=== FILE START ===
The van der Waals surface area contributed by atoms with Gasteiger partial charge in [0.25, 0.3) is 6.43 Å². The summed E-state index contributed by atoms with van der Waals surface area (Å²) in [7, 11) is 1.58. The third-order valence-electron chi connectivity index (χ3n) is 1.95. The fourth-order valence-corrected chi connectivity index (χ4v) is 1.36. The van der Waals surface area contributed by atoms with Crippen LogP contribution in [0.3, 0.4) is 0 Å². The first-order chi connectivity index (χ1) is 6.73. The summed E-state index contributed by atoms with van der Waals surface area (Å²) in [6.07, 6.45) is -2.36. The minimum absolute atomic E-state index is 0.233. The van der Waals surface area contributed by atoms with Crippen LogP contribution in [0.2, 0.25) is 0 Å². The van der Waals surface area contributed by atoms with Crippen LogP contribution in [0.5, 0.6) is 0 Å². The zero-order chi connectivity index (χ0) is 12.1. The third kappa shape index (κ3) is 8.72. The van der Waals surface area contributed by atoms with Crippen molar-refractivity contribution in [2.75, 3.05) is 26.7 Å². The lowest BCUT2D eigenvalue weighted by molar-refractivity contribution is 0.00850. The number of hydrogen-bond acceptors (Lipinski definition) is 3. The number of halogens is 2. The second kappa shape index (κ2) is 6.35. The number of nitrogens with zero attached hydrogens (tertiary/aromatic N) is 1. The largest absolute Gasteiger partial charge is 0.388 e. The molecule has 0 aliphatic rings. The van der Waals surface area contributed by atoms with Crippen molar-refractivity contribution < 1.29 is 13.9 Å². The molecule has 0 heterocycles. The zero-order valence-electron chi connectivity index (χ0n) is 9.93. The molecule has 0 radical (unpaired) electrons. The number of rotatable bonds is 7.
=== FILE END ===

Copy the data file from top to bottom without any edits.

The van der Waals surface area contributed by atoms with Gasteiger partial charge in [0.25, 0.3) is 6.43 Å². The summed E-state index contributed by atoms with van der Waals surface area (Å²) in [7, 11) is 1.58. The third-order valence-electron chi connectivity index (χ3n) is 1.95. The fourth-order valence-corrected chi connectivity index (χ4v) is 1.36. The van der Waals surface area contributed by atoms with Crippen LogP contribution in [0.3, 0.4) is 0 Å². The first-order chi connectivity index (χ1) is 6.73. The summed E-state index contributed by atoms with van der Waals surface area (Å²) in [6.07, 6.45) is -2.36. The minimum absolute atomic E-state index is 0.233. The van der Waals surface area contributed by atoms with Crippen LogP contribution in [0.2, 0.25) is 0 Å². The van der Waals surface area contributed by atoms with Crippen LogP contribution in [0.5, 0.6) is 0 Å². The zero-order chi connectivity index (χ0) is 12.1. The third kappa shape index (κ3) is 8.72. The van der Waals surface area contributed by atoms with Crippen molar-refractivity contribution in [2.75, 3.05) is 26.7 Å². The lowest BCUT2D eigenvalue weighted by molar-refractivity contribution is 0.00850. The number of hydrogen-bond acceptors (Lipinski definition) is 3. The number of halogens is 2. The second kappa shape index (κ2) is 6.35. The number of nitrogens with zero attached hydrogens (tertiary/aromatic N) is 1. The largest absolute Gasteiger partial charge is 0.388 e. The molecule has 0 aliphatic rings. The van der Waals surface area contributed by atoms with Crippen molar-refractivity contribution < 1.29 is 13.9 Å². The molecule has 0 heterocycles. The zero-order valence-electron chi connectivity index (χ0n) is 9.93. The molecule has 0 radical (unpaired) electrons. The number of rotatable bonds is 7.